Brooklyn, one building at a time.
Name: Eighth Ward Bank, now mixed-use commercial and residential
Address: 3902 3rd Avenue
Cross Streets: Corner 39th Street
Neighborhood: Sunset Park
Year Built: 1893
Architectural Style: Romanesque/Renaissance Revival
Architect: William H. Beers
Other works by architect: Liebmann Building, Downtown Fulton Street, 87 Remsen Street and other row houses in Park Slope, factory buildings in Williamsburg and Sunset Park
The story: The behemoth superstructure of the BQE has taken the charm out of 3rd Avenue, which was always an important commercial street in the Gowanus and Sunset Park areas. At the turn of the 20th century, the street had the same kinds of fine buildings that were seen on the other commercial blocks, like 4th and 5th avenues. But as the shadow of the highway, and the noise of industry overpowered charm, the street lost a lot of its architectural interest. But here and there, a trace of what was still remains, although now covered with, well…stuff. This building fared a bit better than most, and it’s still here, and has a great story to tell.
The three-story building was built for John C. Kelley’s Eighth Ward Bank. Kelley was an Irish immigrant who turned himself into one of those great American success stories. He was born in Galway in 1839, and came here with his parents as a child. He came to New York City as a teenager, eager to make his fortune. He ended up in the water meter manufacturing business, and being of a mechanical mind, he invented his own version of the water meter.
This was around 1869. The Civil War was over, and Brooklyn was growing by leaps and bounds. The city fathers had figured out a new way to put money in city coffers, and that was to charge for water usage for businesses. Every commercial building had to have a water meter installed. It just so happened that Kelley’s meter was superior to most, and in 1870, he became president of his National Water Meter Company. He made a fortune.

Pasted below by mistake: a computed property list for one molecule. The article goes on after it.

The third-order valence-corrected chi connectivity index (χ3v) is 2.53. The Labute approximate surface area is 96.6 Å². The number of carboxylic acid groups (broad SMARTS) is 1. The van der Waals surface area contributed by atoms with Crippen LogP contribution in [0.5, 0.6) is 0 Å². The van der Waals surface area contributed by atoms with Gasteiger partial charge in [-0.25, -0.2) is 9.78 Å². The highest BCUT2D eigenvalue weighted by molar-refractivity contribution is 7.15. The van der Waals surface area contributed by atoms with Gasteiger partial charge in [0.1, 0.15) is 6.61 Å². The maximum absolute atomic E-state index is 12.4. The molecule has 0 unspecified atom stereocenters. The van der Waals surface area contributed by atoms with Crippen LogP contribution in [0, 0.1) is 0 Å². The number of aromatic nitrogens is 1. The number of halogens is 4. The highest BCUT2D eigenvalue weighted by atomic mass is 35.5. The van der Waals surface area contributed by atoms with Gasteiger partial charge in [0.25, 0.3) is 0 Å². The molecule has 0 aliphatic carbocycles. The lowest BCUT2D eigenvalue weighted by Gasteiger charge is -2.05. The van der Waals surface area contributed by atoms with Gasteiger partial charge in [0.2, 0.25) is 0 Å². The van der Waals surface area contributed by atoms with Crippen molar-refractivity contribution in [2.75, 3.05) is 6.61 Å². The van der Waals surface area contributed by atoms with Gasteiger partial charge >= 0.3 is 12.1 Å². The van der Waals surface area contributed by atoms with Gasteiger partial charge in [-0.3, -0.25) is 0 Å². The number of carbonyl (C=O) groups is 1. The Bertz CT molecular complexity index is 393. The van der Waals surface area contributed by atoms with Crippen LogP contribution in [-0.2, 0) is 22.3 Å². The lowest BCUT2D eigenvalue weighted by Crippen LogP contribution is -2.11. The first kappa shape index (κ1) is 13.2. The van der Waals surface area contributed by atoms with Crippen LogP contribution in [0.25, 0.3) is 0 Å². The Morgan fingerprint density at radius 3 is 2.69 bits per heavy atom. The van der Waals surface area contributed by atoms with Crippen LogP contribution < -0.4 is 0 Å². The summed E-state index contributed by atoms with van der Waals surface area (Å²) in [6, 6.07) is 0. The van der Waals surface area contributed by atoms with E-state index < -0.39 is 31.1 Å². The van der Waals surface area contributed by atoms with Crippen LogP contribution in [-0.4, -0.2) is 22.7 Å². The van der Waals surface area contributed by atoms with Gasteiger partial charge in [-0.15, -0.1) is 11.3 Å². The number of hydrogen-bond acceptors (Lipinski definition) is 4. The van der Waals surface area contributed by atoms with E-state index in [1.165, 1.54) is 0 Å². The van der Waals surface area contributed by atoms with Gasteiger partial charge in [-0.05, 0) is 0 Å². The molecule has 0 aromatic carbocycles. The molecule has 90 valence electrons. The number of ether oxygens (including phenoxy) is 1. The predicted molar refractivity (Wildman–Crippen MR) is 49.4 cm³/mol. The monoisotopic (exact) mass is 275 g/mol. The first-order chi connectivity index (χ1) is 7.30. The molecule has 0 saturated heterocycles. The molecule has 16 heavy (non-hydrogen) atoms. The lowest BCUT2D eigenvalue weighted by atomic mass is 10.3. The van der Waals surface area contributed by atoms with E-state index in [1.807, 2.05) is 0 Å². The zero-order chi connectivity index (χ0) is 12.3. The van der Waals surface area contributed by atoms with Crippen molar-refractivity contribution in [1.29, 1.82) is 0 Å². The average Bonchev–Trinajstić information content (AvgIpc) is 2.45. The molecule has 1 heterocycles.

He took some of his money and had a fabulous mansion built on Hancock Street, in Bedford, for his very large family. It was designed by Montrose Morris, and is one of Bedford Stuyvesant’s most famous buildings. Like any good capitalist of his day, the next stop was either politics or a bank. Kelley did both. In 1893 he founded, and was the president of the Eighth Ward Bank.
The bank opened in a building at 3rd Avenue and 49th Street, for a while, the first neighborhood bank in South Brooklyn. Kelley was only at this location until his new bank, designed by William H. Beers was completed. Kelley must have been pleased, as Beers went on to design a large new factory for the National Water Meter Company two years later, only a few blocks away, at 42nd Street and 1st Avenue.
The bank was located in the heart of South Brooklyn’s business district, according to the Eagle. It was near the ferry to Manhattan, and the new factories and warehouses growing up along the waterfront. Kelley and his board, which included a lot of old Brooklyn money, was counting on the business of these growing companies, as well as the patronage of the homeowners of the nearby town of New Utrecht, now parts of Sunset Park and Bay Ridge. This was the only bank in the area at the time.